Is a daily deal site just for men really necessary?
It was bound to happen: The daily-deal business model popularized by Groupon is inspiring a number of group-focused copycats looking to dissect an already crowded marketplace.
With so few few barriers to entry, a number of group-buy sites geared toward specific groups are sprouting up, beyond those that concentrate on certain product areas like electronics or pet food.
Healthy Deals just launched over the weekend providing savings of 50 to 80 per cent off on heath, beauty and wellness products and services, largely geared to women who seem to be driving growth on group-buying sites.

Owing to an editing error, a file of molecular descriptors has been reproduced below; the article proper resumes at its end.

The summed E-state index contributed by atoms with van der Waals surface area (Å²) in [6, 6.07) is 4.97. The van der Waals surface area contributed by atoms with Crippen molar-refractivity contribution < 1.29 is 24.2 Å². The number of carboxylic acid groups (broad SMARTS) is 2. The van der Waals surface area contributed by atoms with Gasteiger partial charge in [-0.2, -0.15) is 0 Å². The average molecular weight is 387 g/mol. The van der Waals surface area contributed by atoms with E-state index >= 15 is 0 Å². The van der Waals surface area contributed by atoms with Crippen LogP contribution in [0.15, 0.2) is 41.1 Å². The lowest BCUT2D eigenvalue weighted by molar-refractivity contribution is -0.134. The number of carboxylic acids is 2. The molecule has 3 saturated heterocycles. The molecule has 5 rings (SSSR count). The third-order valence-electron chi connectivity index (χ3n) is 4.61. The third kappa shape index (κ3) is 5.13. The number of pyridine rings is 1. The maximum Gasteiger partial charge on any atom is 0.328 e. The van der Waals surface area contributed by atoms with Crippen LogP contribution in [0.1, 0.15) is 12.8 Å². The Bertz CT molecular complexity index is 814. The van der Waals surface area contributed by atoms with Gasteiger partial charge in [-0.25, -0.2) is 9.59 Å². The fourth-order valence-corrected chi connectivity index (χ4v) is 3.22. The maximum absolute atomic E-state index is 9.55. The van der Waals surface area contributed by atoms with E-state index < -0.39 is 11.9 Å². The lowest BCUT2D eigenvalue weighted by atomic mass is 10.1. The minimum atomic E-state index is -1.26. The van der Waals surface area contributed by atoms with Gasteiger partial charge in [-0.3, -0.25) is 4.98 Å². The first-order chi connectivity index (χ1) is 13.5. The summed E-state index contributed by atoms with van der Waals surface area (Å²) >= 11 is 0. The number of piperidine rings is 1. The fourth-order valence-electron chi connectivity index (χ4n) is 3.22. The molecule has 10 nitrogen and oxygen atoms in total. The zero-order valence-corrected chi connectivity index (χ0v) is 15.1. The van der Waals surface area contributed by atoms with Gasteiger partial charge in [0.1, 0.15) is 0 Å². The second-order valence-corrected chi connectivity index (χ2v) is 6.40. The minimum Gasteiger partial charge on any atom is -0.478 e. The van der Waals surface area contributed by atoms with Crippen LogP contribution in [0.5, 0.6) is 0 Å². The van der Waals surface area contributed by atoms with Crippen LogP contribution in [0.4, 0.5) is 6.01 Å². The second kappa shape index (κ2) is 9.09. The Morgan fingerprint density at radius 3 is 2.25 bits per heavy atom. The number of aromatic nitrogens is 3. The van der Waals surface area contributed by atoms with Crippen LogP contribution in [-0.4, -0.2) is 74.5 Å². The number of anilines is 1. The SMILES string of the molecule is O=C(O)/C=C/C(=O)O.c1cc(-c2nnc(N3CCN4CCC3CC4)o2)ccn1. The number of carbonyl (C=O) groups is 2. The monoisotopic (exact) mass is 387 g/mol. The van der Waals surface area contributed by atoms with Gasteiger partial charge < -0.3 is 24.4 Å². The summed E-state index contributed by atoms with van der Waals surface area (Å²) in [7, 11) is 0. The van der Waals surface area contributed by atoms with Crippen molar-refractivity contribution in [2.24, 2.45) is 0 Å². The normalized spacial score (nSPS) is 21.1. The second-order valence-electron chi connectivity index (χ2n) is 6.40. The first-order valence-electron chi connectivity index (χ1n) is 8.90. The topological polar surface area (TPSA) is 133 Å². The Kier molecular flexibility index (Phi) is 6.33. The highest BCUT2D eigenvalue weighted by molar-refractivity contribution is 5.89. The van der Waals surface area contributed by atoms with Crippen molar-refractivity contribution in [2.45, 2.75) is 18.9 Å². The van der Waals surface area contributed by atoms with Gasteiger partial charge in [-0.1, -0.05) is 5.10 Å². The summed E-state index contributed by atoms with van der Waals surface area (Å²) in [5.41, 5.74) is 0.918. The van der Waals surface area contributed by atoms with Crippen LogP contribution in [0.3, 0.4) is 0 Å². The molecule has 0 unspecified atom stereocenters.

Men and women visit retail sites in practically equal amounts, but women spend 20 per cent more time on those sites. That time equates to more money spent in most retail categories, as women buy more frequently than men do.
In fact, according to recent research from Comscore, women comprise a majority of the U.S. audiences on both Groupon (62%) and LivingSocial (67%).
The site offers GTA-based deals on golf, go-karts, paintball and just about any other 'manly' activity.
While the space is admittedly crowded, few of the existing deal sites really offer anything for men, claims CEO David DiGiuseppe: "Guys will have daily access to discounts on restaurants, sporting events, outdoor experiences and activities….all at terrific savings of at least 50 per cent off the regular price."
What more could a guy ask for?
Do you suffer from daily deal fatigue? Do gender-based campaigns like this have any influence on your buying decisions?
By Gordon Powers, MSN Money
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